After a while, the nurse comes in and asks if I’m ready for the blood draw. I say I am, because I actually am. I don’t know if it was knowing how to properly deal with my reaction (go horizontal, don’t look, ask for water, allot recovery time) or if I’m actually getting used to this. I’ve never had to have surgery, never been on long-term medication, rarely been to the doctor, so I’ve managed to keep this phobia alive by deftly avoiding it. It makes me wonder if some latent fear of hurting myself and requiring a doctor visit has influenced my life choices to be a sedentary computer programmer, or if the causality is reversed and I’ve simply never had to test my fears by coincidence.
That would have been a great thing to think about (like just about anything) while another nurse started wrapping a cloth tightly around my arm. I was grateful that the first nurse stuck around to look me in the eyes on the side of my body that wasn’t being poked. She reminded me to breathe when I held my breath at the start.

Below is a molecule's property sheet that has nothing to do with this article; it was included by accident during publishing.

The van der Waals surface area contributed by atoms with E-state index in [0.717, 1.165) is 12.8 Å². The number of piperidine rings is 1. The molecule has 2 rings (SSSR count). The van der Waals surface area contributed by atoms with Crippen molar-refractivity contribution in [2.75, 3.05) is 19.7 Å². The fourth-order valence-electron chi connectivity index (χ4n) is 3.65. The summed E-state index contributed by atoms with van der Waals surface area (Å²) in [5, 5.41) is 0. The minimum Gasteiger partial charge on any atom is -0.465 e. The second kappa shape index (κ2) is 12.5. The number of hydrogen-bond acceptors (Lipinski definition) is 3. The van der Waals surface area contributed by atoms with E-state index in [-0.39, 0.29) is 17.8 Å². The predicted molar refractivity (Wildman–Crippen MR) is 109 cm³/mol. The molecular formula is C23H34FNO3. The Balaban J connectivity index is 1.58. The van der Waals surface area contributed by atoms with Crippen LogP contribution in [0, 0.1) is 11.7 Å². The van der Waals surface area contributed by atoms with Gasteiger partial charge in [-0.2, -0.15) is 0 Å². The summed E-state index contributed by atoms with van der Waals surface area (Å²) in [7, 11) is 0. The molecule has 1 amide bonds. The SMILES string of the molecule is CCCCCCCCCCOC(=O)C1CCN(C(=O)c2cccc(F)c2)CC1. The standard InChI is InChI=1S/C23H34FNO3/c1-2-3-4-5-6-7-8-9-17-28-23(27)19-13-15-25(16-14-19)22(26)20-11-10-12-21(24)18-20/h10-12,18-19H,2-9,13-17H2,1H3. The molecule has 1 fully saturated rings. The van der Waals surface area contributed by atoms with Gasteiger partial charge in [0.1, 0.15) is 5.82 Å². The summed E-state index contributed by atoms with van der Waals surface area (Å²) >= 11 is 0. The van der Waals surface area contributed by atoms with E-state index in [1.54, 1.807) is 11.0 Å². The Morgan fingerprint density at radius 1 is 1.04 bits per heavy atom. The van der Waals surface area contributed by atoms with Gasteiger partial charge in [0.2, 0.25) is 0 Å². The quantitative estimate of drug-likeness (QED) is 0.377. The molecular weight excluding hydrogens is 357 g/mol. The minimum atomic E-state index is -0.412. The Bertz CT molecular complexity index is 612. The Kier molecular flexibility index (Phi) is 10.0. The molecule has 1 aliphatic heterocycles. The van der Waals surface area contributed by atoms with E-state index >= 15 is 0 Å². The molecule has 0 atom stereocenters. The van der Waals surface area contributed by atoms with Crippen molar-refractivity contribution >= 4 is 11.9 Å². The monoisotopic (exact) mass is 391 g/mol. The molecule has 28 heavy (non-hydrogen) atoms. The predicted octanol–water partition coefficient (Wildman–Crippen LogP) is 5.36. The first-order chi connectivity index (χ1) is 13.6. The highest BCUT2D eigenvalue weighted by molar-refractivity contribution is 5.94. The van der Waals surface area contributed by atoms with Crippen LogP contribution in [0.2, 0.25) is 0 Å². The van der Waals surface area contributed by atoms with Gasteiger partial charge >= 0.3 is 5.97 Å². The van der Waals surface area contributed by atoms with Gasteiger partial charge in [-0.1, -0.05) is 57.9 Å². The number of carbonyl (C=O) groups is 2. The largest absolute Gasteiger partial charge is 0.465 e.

Breathing. In and out. Feeling something unusual in my upper left arm. Feeling the twinge of pain in the middle where I’m pricked. Squeezing my fist to draw out the blood, actively making the thing that causes me so much fear and anxiety happen. I had to be reminded to keep squeezing last time, which threw me into the anxiety deep-end. Didn’t let that happen this time.
It’s weird how I can never tell when the damn needle is out of my body. I’m so tense and fighting to think of anything else, while still somehow always thinking about the blood leaving my body, that I can’t tell what’s really going on until someone states it’s been out for a while. Talk about psychosomatic.